October/November 2021

Welcome to the Road Hope October blog post! For this month, I’d like to discuss two topics: the allocation of our earthquake relief funds and the recent development in the situation in Haiti. As a board, we have been discussing how to best allocate the funds we received from our donor base to ensure they go to local, trusted organizations or individuals that are working in the most affected areas. After careful consideration and many detailed conversations with our partner organizations, we have decided to use the money we received to support families most heavily impacted by the earthquake in Southern Haiti. This means they are experiencing earthquake-related injuries or illnesses, destruction to their houses, schools, or other public infrastructure, loss of a job and likely a combination of all three.

Our trusted partner for over five years, Pere Alphonse, directed us to Pere Fred who is a priest of the St. Paul parish located in Cayes, one of the towns most heavily hit by the earthquake. Pere Fred has provided a list of families that have been highly affected by the earthquake who will receive funds to help repair their houses, pay for healthcare, purchase food, and afford schooling for their children. Pere Fred will be providing reports and photographs that we will share with you all as we receive them to demonstrate our commitment to spending your generous donations with the utmost care and consideration.

Now onto the second topic. As I write this, Haiti is essentially in a country-wide shutdown. Since the assassination of President Moise this July, the government has gone from weak to essentially nonexistent. Now, in Port-au-Prince and roads across the country, several gangs have uncontested control. They are using roadblocks and violence to rob, kidnap, and kill Haitians at unprecedented rates. Although there is very little news coverage on this crisis, I was able to find a few details about the situation from an Al Jazeera article. The recent kidnappings of 18 US and Canadian missionaries was by 400 Mawozo. However, only 5% of kidnappings in Haiti are of foreigners.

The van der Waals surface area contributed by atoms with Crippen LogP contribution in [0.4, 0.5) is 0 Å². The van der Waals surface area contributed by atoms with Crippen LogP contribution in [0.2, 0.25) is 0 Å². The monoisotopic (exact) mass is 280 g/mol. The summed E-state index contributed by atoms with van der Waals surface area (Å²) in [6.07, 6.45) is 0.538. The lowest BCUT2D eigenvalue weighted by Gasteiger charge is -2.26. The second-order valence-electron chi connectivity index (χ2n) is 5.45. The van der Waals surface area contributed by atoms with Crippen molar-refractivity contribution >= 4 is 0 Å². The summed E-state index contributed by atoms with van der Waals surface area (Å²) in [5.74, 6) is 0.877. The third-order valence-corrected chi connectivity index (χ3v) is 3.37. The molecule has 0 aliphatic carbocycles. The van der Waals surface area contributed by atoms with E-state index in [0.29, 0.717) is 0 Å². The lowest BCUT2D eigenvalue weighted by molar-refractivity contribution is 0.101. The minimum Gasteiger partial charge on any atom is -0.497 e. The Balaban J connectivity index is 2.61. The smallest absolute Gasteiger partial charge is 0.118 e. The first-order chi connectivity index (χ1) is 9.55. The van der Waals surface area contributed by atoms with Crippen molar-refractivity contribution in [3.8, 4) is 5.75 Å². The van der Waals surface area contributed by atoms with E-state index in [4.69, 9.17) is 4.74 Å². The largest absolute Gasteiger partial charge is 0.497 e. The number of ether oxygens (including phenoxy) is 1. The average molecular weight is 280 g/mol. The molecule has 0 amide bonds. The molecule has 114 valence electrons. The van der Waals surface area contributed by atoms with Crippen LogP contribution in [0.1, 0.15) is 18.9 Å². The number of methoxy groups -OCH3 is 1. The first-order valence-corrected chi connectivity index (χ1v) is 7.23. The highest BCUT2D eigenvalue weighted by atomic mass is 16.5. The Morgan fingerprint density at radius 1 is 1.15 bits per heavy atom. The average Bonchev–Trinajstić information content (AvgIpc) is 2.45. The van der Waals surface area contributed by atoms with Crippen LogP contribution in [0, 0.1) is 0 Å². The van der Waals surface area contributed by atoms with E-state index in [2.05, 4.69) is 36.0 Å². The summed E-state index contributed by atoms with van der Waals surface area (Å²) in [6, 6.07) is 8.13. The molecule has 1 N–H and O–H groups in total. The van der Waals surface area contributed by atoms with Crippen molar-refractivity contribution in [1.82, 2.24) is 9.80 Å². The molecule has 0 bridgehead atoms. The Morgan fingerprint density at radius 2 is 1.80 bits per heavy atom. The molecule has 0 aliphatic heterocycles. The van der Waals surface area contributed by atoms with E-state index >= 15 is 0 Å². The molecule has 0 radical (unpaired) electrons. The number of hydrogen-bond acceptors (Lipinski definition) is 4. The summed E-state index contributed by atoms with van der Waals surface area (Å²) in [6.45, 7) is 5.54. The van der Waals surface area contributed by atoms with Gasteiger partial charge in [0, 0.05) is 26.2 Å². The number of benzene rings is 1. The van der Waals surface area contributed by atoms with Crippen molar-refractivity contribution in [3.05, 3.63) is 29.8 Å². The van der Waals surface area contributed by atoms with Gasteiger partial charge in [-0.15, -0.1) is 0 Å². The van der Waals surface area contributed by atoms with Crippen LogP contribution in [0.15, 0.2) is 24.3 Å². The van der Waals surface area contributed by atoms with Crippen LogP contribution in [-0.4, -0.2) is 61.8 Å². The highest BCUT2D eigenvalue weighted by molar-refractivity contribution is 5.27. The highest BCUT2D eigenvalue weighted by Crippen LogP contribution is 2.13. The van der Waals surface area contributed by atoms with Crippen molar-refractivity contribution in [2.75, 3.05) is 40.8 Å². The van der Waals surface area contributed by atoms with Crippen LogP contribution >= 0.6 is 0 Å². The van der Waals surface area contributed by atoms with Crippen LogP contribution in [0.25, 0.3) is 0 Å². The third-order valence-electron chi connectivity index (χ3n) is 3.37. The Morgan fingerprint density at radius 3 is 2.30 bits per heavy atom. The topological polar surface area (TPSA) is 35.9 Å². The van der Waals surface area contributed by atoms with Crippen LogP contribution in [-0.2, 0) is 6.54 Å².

Because of these violent disruptions to movement, diesel tankers are unable or are refusing to transport fuel across the country. With a very unreliable and sparse power grid, Haiti is highly dependent on diesel-run generators as a country. Therefore, schools, the internet, banks, businesses, and even vital institutions like hospitals are shutting down because they are unable to run their electricity or are scared of crime. Furthermore, food prices are skyrocketing well past most Haitians’ ability to pay for them because of disruptions to supply chains. People are stuck at home, starving without food and dying without medical attention. Here are some quotes from my friends and Road to Hope partners, Eudras Ceus and Werly Denn Boykin (edited for English grammar):

“I don’t know what I can say about all the bad things happening in Haiti. There is no president and they can’t organize elections. Now you need almost $15 US to buy one gallon of gasoline. Insecurity and kidnapping are even worse here. Everyone is scared and people are dying now, including pregnant women because there is no fuel for the hospitals. Today, there was no school. Imagine that the USA had no fuel? The problem in Haiti is and can be something international. How did Haitians find a lot of guns to do kidnapping or other bad things? Lastly, the solution for Haiti is Haitians. So pray for me and I will pray for you. There is no activity here and people are in need!”

“Do you know the problem, my friend, in Haiti? Now we have about five areas with different kinds of bandits that take care of the street. They always have interviews on the radio and the government accepts them. And they don’t allow the drivers to transport petrol now. What has Haiti become? It’s so sad and there is no activity now.”

In a recent press conference, leader of the G9 Families and Allies Jimmy Cherizier called for the United Nations and United States to cut ties with the current Haitian government, run by Prime Minister Ariel Henry, in order to liberate Haiti. He claims to be a voice of the people, freeing them from the corruption of Henry who is rumored to be implied in the assassination of his predeccessor Jovenal Moise, despite his gangs’ widespread terrorization of the country. He says that his gangs will allow diesel tankers to travel if the UN and US comply. In my opinion, neither the Haitian government nor the rival gangs nor the international community represent or are working for the wellbeing of the Haitian population, the vast majority of whom are at the mercy of these institutions. Therefore, they are stuck at home, unable to feed their families or receive healthcare, with no possibility of positive change in sight.

This situation is a tragic and infuriating violation of human rights. How is this happening a mere 45 minute plane ride away from Miami? Why is there no news coverage about it? What solutions exist and how can we help? I do not pretend to know the answers to these difficult questions. I don’t think many people do, and I think the people that should be answering them are Haitians. However, it is crucial that we know what is happening in Haiti. It is vital that we care what is happening in Haiti. Not being able to access healthcare, food, or freedom of movement: these are human rights violations and they need to be addressed promptly by the international community.